THE LATEST ON THE PANDEMIC
A Turkey-wide weekend lockdown became effective on Friday as part of measures to stem a new coronavirus wave, while warnings come from experts on keeping the social distancing and masks on, and not falling for a false relief facade.
As of January 11, the number of new cases stands at 10,220 (1,003 symptomatic), and the number of deaths stands at 174.
Health Minister Fahrettin Koca announced on Twitter that there had been a 40% drop in the caseload of both Istanbul and the Aegean province Izmir, as well as a reduction of roughly 60% both in the capital Ankara and northwestern Bursa province.
On the other hand, the World Health Organization’s European region chief thanked Turkey as the country follows its coronavirus recommendations, an official statement said on Thursday.
“President Recep Tayyip Erdogan’s activities and leadership are appreciated by all countries. I would like to congratulate you on your strong data and information delivery system,” Hans Kluge told Turkish Health Minister Fahrettin Koca in a video conference.
Kluge also congratulated Turkey as the country increased the scopes of vaccine studies, rapid COVID-19 diagnostic kits, and genome sequencing studies.
“We have entered a period in which the number of cases is increasing in Europe and decreasing gradually in our country,” Koca said, adding that his country does not compromise on rapid testing, isolation, and contact tracking.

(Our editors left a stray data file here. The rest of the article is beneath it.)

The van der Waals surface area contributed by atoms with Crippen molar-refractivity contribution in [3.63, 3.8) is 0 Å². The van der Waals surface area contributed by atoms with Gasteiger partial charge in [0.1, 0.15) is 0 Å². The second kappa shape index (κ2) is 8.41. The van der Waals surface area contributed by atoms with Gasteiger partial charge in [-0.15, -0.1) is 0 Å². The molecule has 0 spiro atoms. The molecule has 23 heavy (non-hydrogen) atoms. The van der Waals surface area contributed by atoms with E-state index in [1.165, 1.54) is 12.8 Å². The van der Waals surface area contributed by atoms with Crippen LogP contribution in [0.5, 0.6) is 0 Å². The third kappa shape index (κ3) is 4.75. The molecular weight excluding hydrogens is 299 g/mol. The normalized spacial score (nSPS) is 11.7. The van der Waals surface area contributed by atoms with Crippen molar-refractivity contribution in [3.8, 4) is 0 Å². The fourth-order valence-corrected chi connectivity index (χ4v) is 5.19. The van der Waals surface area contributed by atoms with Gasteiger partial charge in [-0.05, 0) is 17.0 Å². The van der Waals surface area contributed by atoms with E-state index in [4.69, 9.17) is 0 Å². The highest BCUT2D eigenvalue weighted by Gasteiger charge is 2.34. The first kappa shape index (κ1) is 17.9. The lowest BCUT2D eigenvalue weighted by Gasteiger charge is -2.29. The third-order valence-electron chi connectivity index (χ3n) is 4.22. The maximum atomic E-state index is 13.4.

Noting that Turkey is proceeding well in developing a national vaccine, Koca said Turkey has carried out all necessary work to delay the entrance of new mutation to the country.
As new opportunities of production come into play, the BioNTech vaccine capacity allocated to Turkey will rise, the health minister said on Thursday.
“We discussed the latest planning on the arrival of the BioNTech vaccine to our country with Prof. Dr. Ugur Sahin, who is the co-founder of BioNTech, and his team,” Fahrettin Koca said on Twitter.
“At our meeting, we also discussed how we can increase the number of vaccine doses allocated to us. As the new opportunities of production come into play, the vaccine capacity allocated to Turkey will increase,” he added.
In December, the minister had already announced that the country would purchase up to 30 million doses of the vaccine developed by Germany-based firm BioNTech.
Turkey also planned to receive a total of 50 million doses of China’s SinoVac vaccine in the first months of the year, according to earlier statements.
Koca went on to say that negotiations for adenovirus-based vaccines developed in Russia and England are also ongoing.
The minister said the vaccine is sufficiently safe and effective according to the results of research and studies that Turkish scientists conducted.
The Urgent Use Approval process, which will be granted once the necessary tests are completed, has been started accordingly, he added.
Over 10,000 volunteers have received 17,700 doses of vaccine so far, and the results are still being observed, Koca said.
He said it was found out as a result of Phase 1 and 2 studies that the vaccine is safe to be applied to the elderly, people who are 60 or above, who were not included in the Phase 3 studies.
As the dispatches of the vaccines are received, citizens will be vaccinated according to the risk order determined by the Science Committee, Koca added.
The vaccination is planned to be applied in two doses, with the second dose to be applied 28 days after the first.